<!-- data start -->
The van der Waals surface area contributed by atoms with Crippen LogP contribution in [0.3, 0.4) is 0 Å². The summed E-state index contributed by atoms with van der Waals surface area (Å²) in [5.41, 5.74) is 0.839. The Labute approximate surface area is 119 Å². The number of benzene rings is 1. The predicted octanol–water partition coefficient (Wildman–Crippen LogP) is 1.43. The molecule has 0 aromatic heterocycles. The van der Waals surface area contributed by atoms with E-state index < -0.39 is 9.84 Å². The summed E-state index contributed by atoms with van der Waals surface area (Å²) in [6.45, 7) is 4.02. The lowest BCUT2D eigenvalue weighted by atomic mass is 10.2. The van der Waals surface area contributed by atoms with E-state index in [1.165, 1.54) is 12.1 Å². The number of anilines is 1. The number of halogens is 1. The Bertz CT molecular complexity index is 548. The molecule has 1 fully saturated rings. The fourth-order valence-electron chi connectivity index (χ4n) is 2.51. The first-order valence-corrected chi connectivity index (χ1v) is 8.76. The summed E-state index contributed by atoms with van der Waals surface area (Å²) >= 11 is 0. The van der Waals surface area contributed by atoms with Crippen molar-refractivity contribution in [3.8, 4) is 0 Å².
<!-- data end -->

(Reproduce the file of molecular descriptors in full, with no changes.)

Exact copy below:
The van der Waals surface area contributed by atoms with Crippen LogP contribution in [0.3, 0.4) is 0 Å². The summed E-state index contributed by atoms with van der Waals surface area (Å²) in [5.41, 5.74) is 0.839. The Labute approximate surface area is 119 Å². The number of benzene rings is 1. The predicted octanol–water partition coefficient (Wildman–Crippen LogP) is 1.43. The molecule has 0 aromatic heterocycles. The van der Waals surface area contributed by atoms with E-state index < -0.39 is 9.84 Å². The summed E-state index contributed by atoms with van der Waals surface area (Å²) in [6.45, 7) is 4.02. The lowest BCUT2D eigenvalue weighted by atomic mass is 10.2. The van der Waals surface area contributed by atoms with E-state index in [1.165, 1.54) is 12.1 Å². The number of anilines is 1. The number of halogens is 1. The Bertz CT molecular complexity index is 548. The molecule has 1 fully saturated rings. The fourth-order valence-electron chi connectivity index (χ4n) is 2.51. The first-order valence-corrected chi connectivity index (χ1v) is 8.76. The summed E-state index contributed by atoms with van der Waals surface area (Å²) >= 11 is 0. The van der Waals surface area contributed by atoms with Crippen molar-refractivity contribution in [3.8, 4) is 0 Å².